FORM Goggles – open water swimming mode, first impressions
This week, almost a year after launch, FORM Swim released an upgrade to head-up display goggles to add functionality for open water swimming. I’ve been using FORM goggles in the pool (at least I was until lockdown) and you can read our review here.
In brief, FORM Goggles have a tiny computer packed with motion sensors and gyroscopes attached to one eye-piece. The computer has been “taught”, through machine learning, what motions of the goggles correspond to swimming strokes, starts and turns. Data about your pace, stroke rate and distance is then beamed to a display that appears to float in front of your eye while you swim. It’s impressive technology.
An upgrade later in 2019 allowed FORM goggles to be paired with the Polar OH1 optical heart rate monitor, which allowed swimmers to monitor their pulse in real time.
The new upgrade takes FORM a step further by allowing pairing of the goggles with a compatible GPS-enabled watch, and displaying metrics from the watch in the eye-piece. This means you can now see pace and distance, in real time, in your goggles, while you swim in open water.
We tested with a Garmin 945. Annoyingly, the test kit arrived the same weekend that Garmin was knocked out of action for several days, which stretched my patience!
Pairing the watch with the goggles took about 10 minutes (if you ignore the five days waiting for Garmin to come back online) and required downloading a piece of software to the watch. The step by step instructions were straight forward.
Incidentally, if you already have FORM goggles, you do not need to replace them, but you do need to install the latest updates for both the goggles and the phone app. Additionally, even if you don’t have a compatible smart watch, the update is worth doing as you can still use FORM goggles in open water and display time, stroke rate and, if you use the Polar OH1, heart rate.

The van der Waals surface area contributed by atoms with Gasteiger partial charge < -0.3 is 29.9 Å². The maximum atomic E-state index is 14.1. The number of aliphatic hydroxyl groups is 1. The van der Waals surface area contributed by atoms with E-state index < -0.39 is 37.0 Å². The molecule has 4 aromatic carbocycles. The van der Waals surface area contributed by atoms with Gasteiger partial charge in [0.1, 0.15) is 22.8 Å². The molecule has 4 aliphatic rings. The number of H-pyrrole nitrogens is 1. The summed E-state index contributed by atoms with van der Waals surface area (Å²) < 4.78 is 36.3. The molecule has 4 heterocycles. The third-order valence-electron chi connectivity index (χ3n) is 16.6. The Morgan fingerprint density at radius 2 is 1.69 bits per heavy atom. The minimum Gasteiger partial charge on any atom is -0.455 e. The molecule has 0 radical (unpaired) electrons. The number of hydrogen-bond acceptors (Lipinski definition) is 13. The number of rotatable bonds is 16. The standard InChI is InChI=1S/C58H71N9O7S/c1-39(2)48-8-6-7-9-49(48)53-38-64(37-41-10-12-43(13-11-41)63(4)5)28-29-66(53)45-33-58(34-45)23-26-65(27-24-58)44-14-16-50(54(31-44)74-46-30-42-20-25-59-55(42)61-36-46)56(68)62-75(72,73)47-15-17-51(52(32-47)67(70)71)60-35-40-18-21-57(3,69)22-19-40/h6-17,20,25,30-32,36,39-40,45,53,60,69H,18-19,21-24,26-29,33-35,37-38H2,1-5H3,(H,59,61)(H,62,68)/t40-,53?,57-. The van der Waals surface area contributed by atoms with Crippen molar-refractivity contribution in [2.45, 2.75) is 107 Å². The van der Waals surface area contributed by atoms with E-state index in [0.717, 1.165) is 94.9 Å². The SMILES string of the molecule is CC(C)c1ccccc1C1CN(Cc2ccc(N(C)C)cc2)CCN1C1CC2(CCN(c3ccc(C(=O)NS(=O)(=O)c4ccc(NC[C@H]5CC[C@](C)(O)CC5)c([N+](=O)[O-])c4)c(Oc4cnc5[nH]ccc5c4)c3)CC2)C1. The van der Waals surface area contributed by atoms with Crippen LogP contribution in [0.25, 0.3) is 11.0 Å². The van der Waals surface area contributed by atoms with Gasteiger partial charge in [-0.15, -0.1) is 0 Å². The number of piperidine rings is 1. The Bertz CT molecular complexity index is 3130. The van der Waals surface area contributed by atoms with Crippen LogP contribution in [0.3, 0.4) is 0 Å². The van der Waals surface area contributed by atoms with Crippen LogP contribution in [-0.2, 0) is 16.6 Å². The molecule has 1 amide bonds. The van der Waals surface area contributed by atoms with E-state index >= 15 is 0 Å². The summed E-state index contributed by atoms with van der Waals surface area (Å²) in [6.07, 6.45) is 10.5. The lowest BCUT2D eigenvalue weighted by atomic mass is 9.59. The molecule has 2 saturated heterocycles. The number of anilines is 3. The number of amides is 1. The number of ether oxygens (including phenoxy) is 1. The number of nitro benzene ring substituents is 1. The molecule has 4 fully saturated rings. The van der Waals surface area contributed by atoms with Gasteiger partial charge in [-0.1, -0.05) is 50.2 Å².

For my first test swim, I did a 3km out and back segment of the Thames, relatively early in the morning with the sun still low in the sky. I chose the setting to control starting and stopping through my watch. The display in the goggles shows elapsed time on the top row, while the bottom row rotates between up to three different data outputs. I chose heart rate, pace and distance. The timer started immediately, with the other data coming live within a few seconds.
The Thames is a dark river. With my head in the water, the goggle display is bright and clear, the numbers appearing magically in the gloom. When looking up, or turning to breathe, they were harder to see against the sunlight. There is an option to increase the brightness of the display (I had it on low) but I liked to see the display when my head was down and not be too distracted by it when my head was up and I was sighting.
Initially, pace was suspect, jumping between around 45s per 100m to more than 4 minutes per 100m, but soon settled to between 1:30 and 1:40 per 100m, which felt about right for my effort level. It was satisfying to see the metres accumulating as I swam and also useful to see elapsed time. GPS signal was lost a couple of times but never for more than a couple of minutes. The watch + goggles combination for open water works best with frontcrawl as the watch only picks up GPS and connects with the goggles when it is out of the water.
The only issue I had was on the second half of my swim, when the display started showing an unusually high heart rate (higher than the maximum I’ve seen when running hard). However, this was most likely a problem with the optical sensor on the watch. The goggles merely display the data collected by Garmin.
From a recreational open water swimming point of view, seeing live data is fun and interesting. However, I suspect the real benefit will be for structured training sessions in open water. That will be a test for a later date.